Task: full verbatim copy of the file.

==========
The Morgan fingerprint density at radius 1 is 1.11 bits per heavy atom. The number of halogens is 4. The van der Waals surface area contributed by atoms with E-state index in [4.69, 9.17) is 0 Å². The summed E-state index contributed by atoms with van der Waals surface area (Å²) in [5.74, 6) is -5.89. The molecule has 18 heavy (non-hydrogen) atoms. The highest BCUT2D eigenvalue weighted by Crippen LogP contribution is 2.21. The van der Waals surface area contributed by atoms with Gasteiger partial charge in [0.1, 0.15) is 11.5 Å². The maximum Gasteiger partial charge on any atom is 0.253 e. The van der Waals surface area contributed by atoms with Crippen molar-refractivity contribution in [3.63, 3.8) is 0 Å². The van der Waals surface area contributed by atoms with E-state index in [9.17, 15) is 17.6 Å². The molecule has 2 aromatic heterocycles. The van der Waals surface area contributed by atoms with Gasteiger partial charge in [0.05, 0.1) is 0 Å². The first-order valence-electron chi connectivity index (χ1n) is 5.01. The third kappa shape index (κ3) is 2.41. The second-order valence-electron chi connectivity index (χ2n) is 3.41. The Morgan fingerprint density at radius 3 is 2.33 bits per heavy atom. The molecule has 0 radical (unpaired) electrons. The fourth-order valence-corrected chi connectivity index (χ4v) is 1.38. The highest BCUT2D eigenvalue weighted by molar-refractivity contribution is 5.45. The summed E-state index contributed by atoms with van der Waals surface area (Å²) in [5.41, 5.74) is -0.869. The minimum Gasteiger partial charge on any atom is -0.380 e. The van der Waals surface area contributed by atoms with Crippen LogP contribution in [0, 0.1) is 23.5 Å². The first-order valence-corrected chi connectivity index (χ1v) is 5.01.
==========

The Morgan fingerprint density at radius 1 is 1.11 bits per heavy atom. The number of halogens is 4. The van der Waals surface area contributed by atoms with E-state index in [4.69, 9.17) is 0 Å². The summed E-state index contributed by atoms with van der Waals surface area (Å²) in [5.74, 6) is -5.89. The molecule has 18 heavy (non-hydrogen) atoms. The highest BCUT2D eigenvalue weighted by Crippen LogP contribution is 2.21. The van der Waals surface area contributed by atoms with Gasteiger partial charge in [0.1, 0.15) is 11.5 Å². The maximum Gasteiger partial charge on any atom is 0.253 e. The van der Waals surface area contributed by atoms with Crippen molar-refractivity contribution in [3.63, 3.8) is 0 Å². The van der Waals surface area contributed by atoms with E-state index in [9.17, 15) is 17.6 Å². The molecule has 2 aromatic heterocycles. The van der Waals surface area contributed by atoms with Gasteiger partial charge in [0.05, 0.1) is 0 Å². The first-order valence-electron chi connectivity index (χ1n) is 5.01. The third kappa shape index (κ3) is 2.41. The second-order valence-electron chi connectivity index (χ2n) is 3.41. The Morgan fingerprint density at radius 3 is 2.33 bits per heavy atom. The molecule has 0 radical (unpaired) electrons. The fourth-order valence-corrected chi connectivity index (χ4v) is 1.38. The highest BCUT2D eigenvalue weighted by molar-refractivity contribution is 5.45. The summed E-state index contributed by atoms with van der Waals surface area (Å²) in [5.41, 5.74) is -0.869. The minimum Gasteiger partial charge on any atom is -0.380 e. The van der Waals surface area contributed by atoms with Crippen LogP contribution in [0, 0.1) is 23.5 Å². The first-order valence-corrected chi connectivity index (χ1v) is 5.01.